Calls to action aren’t as high-stakes as a sales pitch. A typical call to action might be something like “sign up for our newsletter” or “sign up for our free 14-day trial.” Worst case scenario, the user just ignores it. No harm, no foul.
Graphically, calls to action tend to exist in the form of buttons or other links that redirect the user to a new page, form, or download.
A call to action shouldn’t be a heavy lift for your users. Instead, it’s better to try to pitch relevant ways to keep them engaged without expecting them to make a huge commitment. For instance, don’t try to sell your product at the end of every piece of content; That’s just spammy.
When creating web pages, it’s important to keep the design exciting and engaging. Lots of words, walls of text, and lengthy paragraphs are a sure-fire way to bore your visitors to death and subtract from the quality of your content.
Try to find ways to say less with more. Remember, you don’t have to tell the entire story right on your landing page. If your visitors care enough, they’ll click around and get the full story.
Coupled with icons, a few quick blurbs and paragraphs can paint a clear enough picture for your visitors to decide whether or not they want to learn more. Keep them short and concise, and save the lengthy writing for lower in the marketing funnel.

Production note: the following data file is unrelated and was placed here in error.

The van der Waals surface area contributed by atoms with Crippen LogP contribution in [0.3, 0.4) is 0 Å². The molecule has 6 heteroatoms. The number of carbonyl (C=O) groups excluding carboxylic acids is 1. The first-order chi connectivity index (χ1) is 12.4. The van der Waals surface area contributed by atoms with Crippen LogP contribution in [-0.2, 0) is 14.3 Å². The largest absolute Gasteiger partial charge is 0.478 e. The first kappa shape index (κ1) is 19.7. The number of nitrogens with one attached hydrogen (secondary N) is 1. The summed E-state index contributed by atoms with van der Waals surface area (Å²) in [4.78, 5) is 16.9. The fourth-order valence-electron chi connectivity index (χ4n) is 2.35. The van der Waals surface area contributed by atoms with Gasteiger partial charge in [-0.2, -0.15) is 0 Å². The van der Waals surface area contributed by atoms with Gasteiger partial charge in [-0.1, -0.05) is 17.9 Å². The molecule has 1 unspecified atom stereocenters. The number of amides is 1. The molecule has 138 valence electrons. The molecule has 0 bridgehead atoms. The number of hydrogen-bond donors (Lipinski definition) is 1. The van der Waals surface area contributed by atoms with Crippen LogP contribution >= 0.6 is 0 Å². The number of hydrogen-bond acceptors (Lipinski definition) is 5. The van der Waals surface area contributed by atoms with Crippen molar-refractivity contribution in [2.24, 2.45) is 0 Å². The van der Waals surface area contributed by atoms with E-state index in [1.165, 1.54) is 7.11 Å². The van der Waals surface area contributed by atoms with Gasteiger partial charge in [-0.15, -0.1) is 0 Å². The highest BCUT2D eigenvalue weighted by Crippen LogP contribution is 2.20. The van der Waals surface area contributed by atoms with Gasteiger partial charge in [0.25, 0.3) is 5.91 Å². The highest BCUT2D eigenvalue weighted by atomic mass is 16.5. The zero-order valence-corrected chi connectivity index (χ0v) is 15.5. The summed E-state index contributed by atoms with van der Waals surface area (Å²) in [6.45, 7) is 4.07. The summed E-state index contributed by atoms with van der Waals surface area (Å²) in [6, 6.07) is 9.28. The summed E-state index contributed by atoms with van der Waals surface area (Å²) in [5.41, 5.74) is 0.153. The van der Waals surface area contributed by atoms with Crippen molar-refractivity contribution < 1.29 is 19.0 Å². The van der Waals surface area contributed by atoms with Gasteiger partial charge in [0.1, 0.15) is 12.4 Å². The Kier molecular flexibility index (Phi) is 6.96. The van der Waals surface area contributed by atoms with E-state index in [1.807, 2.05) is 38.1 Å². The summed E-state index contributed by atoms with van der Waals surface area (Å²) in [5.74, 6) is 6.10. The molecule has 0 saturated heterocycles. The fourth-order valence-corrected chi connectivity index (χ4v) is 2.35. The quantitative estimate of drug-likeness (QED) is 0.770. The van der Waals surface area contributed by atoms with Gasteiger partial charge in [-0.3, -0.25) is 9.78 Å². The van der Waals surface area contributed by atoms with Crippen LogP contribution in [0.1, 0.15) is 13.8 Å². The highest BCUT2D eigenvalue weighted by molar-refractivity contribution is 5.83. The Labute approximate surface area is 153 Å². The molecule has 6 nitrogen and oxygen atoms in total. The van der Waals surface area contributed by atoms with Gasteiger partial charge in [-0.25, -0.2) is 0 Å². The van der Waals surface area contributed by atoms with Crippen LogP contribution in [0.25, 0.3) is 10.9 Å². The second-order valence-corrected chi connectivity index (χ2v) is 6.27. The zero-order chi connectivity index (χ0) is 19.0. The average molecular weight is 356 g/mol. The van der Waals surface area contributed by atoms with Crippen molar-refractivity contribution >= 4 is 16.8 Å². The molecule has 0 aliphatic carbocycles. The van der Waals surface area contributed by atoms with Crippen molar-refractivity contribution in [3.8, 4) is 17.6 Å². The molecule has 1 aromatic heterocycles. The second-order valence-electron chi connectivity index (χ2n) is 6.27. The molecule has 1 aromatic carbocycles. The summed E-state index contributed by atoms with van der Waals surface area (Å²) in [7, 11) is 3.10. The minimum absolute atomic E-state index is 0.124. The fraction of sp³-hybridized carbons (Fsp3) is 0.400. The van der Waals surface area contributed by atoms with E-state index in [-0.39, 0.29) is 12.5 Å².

Again, social proof is extremely valuable as a way of boosting your brand’s reputability. If your business has customers that are willing to be featured on your website, you are in luck.
Customer testimonials can come from either another business or a single person, depending on the type of products or services you offer. The format, however, can be whatever works best in your specific scenario.
Testimonials can be formatted as:
- Standard quote (with photo)
- Video testimonials
- Social media posts
- Yelp/Google reviews
- Case studies (written by you about your customer)
- Case study (written by your customer about you)
Useful resource: Free case study templates.
A testimonial given by a customer can be used in a variety of ways. Outside your site, the same content can be chopped up and posted on social media or used in advertisements, telling the story as far and wide as possible.
Long-form testimonials like case studies are also perfect content for prospects who are looking for a nudge in the right direction. Hearing a story about a buyer just like them might even bump them to the next pipeline stage. 💪